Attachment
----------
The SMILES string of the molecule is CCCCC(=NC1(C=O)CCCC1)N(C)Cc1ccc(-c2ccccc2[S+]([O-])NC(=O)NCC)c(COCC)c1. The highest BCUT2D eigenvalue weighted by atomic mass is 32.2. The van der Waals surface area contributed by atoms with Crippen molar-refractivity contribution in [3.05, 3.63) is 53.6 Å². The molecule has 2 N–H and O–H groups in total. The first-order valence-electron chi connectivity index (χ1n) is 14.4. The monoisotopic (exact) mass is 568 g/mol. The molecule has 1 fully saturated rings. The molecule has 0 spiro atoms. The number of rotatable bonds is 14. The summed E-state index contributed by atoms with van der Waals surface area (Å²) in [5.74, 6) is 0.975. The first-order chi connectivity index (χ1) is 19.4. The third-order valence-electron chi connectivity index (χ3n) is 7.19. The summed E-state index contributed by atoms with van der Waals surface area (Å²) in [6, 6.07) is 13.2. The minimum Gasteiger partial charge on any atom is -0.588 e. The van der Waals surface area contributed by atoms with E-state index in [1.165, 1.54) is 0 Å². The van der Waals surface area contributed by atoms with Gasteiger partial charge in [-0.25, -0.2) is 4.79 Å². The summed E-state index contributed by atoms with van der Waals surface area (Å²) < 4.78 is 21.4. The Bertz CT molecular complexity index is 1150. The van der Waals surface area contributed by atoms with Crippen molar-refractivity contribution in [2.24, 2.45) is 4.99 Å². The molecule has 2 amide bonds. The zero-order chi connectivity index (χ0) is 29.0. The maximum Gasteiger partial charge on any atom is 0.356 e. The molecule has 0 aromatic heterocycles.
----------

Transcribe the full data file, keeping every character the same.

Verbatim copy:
The SMILES string of the molecule is CCCCC(=NC1(C=O)CCCC1)N(C)Cc1ccc(-c2ccccc2[S+]([O-])NC(=O)NCC)c(COCC)c1. The highest BCUT2D eigenvalue weighted by atomic mass is 32.2. The van der Waals surface area contributed by atoms with Crippen molar-refractivity contribution in [3.05, 3.63) is 53.6 Å². The molecule has 2 N–H and O–H groups in total. The first-order valence-electron chi connectivity index (χ1n) is 14.4. The monoisotopic (exact) mass is 568 g/mol. The molecule has 1 fully saturated rings. The molecule has 0 spiro atoms. The number of rotatable bonds is 14. The summed E-state index contributed by atoms with van der Waals surface area (Å²) in [5.74, 6) is 0.975. The first-order chi connectivity index (χ1) is 19.4. The third-order valence-electron chi connectivity index (χ3n) is 7.19. The summed E-state index contributed by atoms with van der Waals surface area (Å²) in [6, 6.07) is 13.2. The minimum Gasteiger partial charge on any atom is -0.588 e. The van der Waals surface area contributed by atoms with E-state index in [1.165, 1.54) is 0 Å². The van der Waals surface area contributed by atoms with Gasteiger partial charge in [-0.25, -0.2) is 4.79 Å². The summed E-state index contributed by atoms with van der Waals surface area (Å²) < 4.78 is 21.4. The Bertz CT molecular complexity index is 1150. The van der Waals surface area contributed by atoms with Crippen molar-refractivity contribution in [2.24, 2.45) is 4.99 Å². The molecule has 2 amide bonds. The zero-order chi connectivity index (χ0) is 29.0. The maximum Gasteiger partial charge on any atom is 0.356 e. The molecule has 0 aromatic heterocycles.